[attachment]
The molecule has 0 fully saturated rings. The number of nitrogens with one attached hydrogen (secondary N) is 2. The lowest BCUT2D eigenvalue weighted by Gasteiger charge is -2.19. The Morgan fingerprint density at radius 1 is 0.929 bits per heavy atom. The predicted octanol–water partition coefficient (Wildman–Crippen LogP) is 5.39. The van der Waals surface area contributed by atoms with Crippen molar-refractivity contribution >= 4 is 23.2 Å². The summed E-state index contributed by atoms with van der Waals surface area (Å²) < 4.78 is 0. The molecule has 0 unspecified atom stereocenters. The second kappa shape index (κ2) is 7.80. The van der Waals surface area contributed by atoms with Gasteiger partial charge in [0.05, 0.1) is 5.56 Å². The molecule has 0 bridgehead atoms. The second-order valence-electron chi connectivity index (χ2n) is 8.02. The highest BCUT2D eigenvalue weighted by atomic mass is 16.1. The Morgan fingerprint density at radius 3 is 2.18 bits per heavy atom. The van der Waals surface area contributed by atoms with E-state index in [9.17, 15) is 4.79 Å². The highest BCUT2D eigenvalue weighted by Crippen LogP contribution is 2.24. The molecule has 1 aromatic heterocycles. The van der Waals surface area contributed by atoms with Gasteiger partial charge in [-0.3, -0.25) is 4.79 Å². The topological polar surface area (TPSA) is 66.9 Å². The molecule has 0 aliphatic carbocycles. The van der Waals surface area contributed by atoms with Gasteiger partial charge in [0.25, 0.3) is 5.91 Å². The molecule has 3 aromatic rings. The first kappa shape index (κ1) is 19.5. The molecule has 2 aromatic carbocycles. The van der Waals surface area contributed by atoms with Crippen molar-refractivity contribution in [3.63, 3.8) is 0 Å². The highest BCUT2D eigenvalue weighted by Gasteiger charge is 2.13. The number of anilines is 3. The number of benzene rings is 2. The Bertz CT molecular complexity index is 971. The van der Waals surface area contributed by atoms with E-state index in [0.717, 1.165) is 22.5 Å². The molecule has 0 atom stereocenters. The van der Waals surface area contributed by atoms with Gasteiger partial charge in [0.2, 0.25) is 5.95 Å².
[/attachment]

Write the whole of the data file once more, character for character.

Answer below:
The molecule has 0 fully saturated rings. The number of nitrogens with one attached hydrogen (secondary N) is 2. The lowest BCUT2D eigenvalue weighted by Gasteiger charge is -2.19. The Morgan fingerprint density at radius 1 is 0.929 bits per heavy atom. The predicted octanol–water partition coefficient (Wildman–Crippen LogP) is 5.39. The van der Waals surface area contributed by atoms with Crippen molar-refractivity contribution >= 4 is 23.2 Å². The summed E-state index contributed by atoms with van der Waals surface area (Å²) < 4.78 is 0. The molecule has 0 unspecified atom stereocenters. The second kappa shape index (κ2) is 7.80. The van der Waals surface area contributed by atoms with Gasteiger partial charge in [0.05, 0.1) is 5.56 Å². The molecule has 0 bridgehead atoms. The second-order valence-electron chi connectivity index (χ2n) is 8.02. The highest BCUT2D eigenvalue weighted by atomic mass is 16.1. The Morgan fingerprint density at radius 3 is 2.18 bits per heavy atom. The van der Waals surface area contributed by atoms with E-state index in [9.17, 15) is 4.79 Å². The highest BCUT2D eigenvalue weighted by Crippen LogP contribution is 2.24. The molecule has 1 aromatic heterocycles. The van der Waals surface area contributed by atoms with Gasteiger partial charge in [-0.3, -0.25) is 4.79 Å². The topological polar surface area (TPSA) is 66.9 Å². The molecule has 0 aliphatic carbocycles. The van der Waals surface area contributed by atoms with Gasteiger partial charge in [0.25, 0.3) is 5.91 Å². The molecule has 3 aromatic rings. The first kappa shape index (κ1) is 19.5. The molecule has 2 aromatic carbocycles. The van der Waals surface area contributed by atoms with Crippen molar-refractivity contribution in [3.63, 3.8) is 0 Å². The highest BCUT2D eigenvalue weighted by Gasteiger charge is 2.13. The number of anilines is 3. The number of benzene rings is 2. The Bertz CT molecular complexity index is 971. The van der Waals surface area contributed by atoms with E-state index in [0.717, 1.165) is 22.5 Å². The molecule has 0 atom stereocenters. The van der Waals surface area contributed by atoms with Gasteiger partial charge in [0.2, 0.25) is 5.95 Å².